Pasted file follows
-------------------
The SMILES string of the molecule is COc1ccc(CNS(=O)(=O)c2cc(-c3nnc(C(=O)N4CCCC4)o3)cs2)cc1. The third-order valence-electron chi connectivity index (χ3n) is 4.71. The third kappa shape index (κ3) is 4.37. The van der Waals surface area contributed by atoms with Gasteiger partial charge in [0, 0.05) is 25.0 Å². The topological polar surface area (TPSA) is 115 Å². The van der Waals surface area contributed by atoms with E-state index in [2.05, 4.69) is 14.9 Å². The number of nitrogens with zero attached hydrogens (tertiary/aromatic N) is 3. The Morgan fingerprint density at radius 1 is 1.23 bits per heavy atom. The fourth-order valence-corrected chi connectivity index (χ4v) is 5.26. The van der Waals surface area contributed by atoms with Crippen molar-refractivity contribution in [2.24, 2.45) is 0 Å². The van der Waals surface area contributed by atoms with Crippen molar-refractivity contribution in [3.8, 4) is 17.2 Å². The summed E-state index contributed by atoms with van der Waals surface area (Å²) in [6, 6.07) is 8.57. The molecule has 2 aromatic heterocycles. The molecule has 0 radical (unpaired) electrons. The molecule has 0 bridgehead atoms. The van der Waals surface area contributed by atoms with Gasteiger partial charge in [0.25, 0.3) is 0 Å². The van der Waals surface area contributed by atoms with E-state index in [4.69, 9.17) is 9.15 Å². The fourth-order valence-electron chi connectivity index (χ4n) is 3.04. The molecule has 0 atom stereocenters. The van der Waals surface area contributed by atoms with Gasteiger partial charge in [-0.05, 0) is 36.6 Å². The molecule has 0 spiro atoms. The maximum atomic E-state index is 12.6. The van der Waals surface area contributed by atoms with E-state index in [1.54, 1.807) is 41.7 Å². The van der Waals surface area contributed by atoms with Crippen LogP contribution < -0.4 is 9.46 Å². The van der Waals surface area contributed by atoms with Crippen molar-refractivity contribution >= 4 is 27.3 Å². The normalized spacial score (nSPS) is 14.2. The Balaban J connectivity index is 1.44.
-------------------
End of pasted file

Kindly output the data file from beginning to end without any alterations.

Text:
The SMILES string of the molecule is COc1ccc(CNS(=O)(=O)c2cc(-c3nnc(C(=O)N4CCCC4)o3)cs2)cc1. The third-order valence-electron chi connectivity index (χ3n) is 4.71. The third kappa shape index (κ3) is 4.37. The van der Waals surface area contributed by atoms with Gasteiger partial charge in [0, 0.05) is 25.0 Å². The topological polar surface area (TPSA) is 115 Å². The van der Waals surface area contributed by atoms with E-state index in [2.05, 4.69) is 14.9 Å². The number of nitrogens with zero attached hydrogens (tertiary/aromatic N) is 3. The Morgan fingerprint density at radius 1 is 1.23 bits per heavy atom. The fourth-order valence-corrected chi connectivity index (χ4v) is 5.26. The van der Waals surface area contributed by atoms with Crippen molar-refractivity contribution in [2.24, 2.45) is 0 Å². The van der Waals surface area contributed by atoms with Crippen molar-refractivity contribution in [3.8, 4) is 17.2 Å². The summed E-state index contributed by atoms with van der Waals surface area (Å²) in [6, 6.07) is 8.57. The molecule has 2 aromatic heterocycles. The molecule has 0 radical (unpaired) electrons. The molecule has 0 bridgehead atoms. The van der Waals surface area contributed by atoms with Gasteiger partial charge in [0.25, 0.3) is 0 Å². The van der Waals surface area contributed by atoms with E-state index in [4.69, 9.17) is 9.15 Å². The fourth-order valence-electron chi connectivity index (χ4n) is 3.04. The molecule has 0 atom stereocenters. The van der Waals surface area contributed by atoms with Gasteiger partial charge in [-0.05, 0) is 36.6 Å². The molecule has 0 spiro atoms. The maximum atomic E-state index is 12.6. The van der Waals surface area contributed by atoms with E-state index in [1.54, 1.807) is 41.7 Å². The van der Waals surface area contributed by atoms with Crippen LogP contribution < -0.4 is 9.46 Å². The van der Waals surface area contributed by atoms with Crippen molar-refractivity contribution >= 4 is 27.3 Å². The normalized spacial score (nSPS) is 14.2. The Balaban J connectivity index is 1.44.